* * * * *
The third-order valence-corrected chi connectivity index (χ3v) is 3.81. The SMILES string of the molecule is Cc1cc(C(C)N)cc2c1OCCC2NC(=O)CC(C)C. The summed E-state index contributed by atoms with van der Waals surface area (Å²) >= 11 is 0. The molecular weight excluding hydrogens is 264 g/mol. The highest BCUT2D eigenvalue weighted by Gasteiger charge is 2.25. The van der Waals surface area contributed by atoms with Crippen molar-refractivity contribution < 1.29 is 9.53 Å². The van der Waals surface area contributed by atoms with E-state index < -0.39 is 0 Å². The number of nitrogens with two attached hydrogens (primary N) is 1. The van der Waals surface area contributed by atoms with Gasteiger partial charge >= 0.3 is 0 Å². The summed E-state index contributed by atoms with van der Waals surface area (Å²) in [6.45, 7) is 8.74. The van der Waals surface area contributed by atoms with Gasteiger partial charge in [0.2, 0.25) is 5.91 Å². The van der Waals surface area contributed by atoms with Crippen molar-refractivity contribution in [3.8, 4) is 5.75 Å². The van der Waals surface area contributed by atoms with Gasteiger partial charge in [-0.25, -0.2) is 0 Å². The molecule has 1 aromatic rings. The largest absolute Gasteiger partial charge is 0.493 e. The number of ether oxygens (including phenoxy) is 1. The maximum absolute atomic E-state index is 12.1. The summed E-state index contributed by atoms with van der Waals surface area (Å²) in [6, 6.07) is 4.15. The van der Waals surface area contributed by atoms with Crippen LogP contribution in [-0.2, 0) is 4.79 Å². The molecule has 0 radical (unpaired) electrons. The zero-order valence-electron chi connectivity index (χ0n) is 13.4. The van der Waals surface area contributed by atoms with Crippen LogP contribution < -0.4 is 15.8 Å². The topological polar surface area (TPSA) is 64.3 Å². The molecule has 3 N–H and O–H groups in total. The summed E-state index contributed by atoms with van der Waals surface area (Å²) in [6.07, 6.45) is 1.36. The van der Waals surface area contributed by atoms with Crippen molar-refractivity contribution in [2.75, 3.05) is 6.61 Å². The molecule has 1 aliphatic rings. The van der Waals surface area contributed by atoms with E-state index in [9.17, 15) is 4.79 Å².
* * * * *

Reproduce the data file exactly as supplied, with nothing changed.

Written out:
The third-order valence-corrected chi connectivity index (χ3v) is 3.81. The SMILES string of the molecule is Cc1cc(C(C)N)cc2c1OCCC2NC(=O)CC(C)C. The summed E-state index contributed by atoms with van der Waals surface area (Å²) >= 11 is 0. The molecular weight excluding hydrogens is 264 g/mol. The highest BCUT2D eigenvalue weighted by Gasteiger charge is 2.25. The van der Waals surface area contributed by atoms with Crippen molar-refractivity contribution < 1.29 is 9.53 Å². The van der Waals surface area contributed by atoms with E-state index < -0.39 is 0 Å². The number of nitrogens with two attached hydrogens (primary N) is 1. The van der Waals surface area contributed by atoms with Gasteiger partial charge >= 0.3 is 0 Å². The summed E-state index contributed by atoms with van der Waals surface area (Å²) in [6.45, 7) is 8.74. The van der Waals surface area contributed by atoms with Gasteiger partial charge in [0.2, 0.25) is 5.91 Å². The van der Waals surface area contributed by atoms with Crippen molar-refractivity contribution in [3.8, 4) is 5.75 Å². The van der Waals surface area contributed by atoms with Gasteiger partial charge in [-0.25, -0.2) is 0 Å². The molecule has 1 aromatic rings. The largest absolute Gasteiger partial charge is 0.493 e. The number of ether oxygens (including phenoxy) is 1. The maximum absolute atomic E-state index is 12.1. The summed E-state index contributed by atoms with van der Waals surface area (Å²) in [6, 6.07) is 4.15. The van der Waals surface area contributed by atoms with Crippen LogP contribution in [-0.2, 0) is 4.79 Å². The molecule has 0 radical (unpaired) electrons. The zero-order valence-electron chi connectivity index (χ0n) is 13.4. The van der Waals surface area contributed by atoms with Crippen LogP contribution < -0.4 is 15.8 Å². The topological polar surface area (TPSA) is 64.3 Å². The molecule has 3 N–H and O–H groups in total. The summed E-state index contributed by atoms with van der Waals surface area (Å²) in [6.07, 6.45) is 1.36. The van der Waals surface area contributed by atoms with Crippen molar-refractivity contribution in [2.75, 3.05) is 6.61 Å². The molecule has 1 aliphatic rings. The van der Waals surface area contributed by atoms with E-state index in [9.17, 15) is 4.79 Å².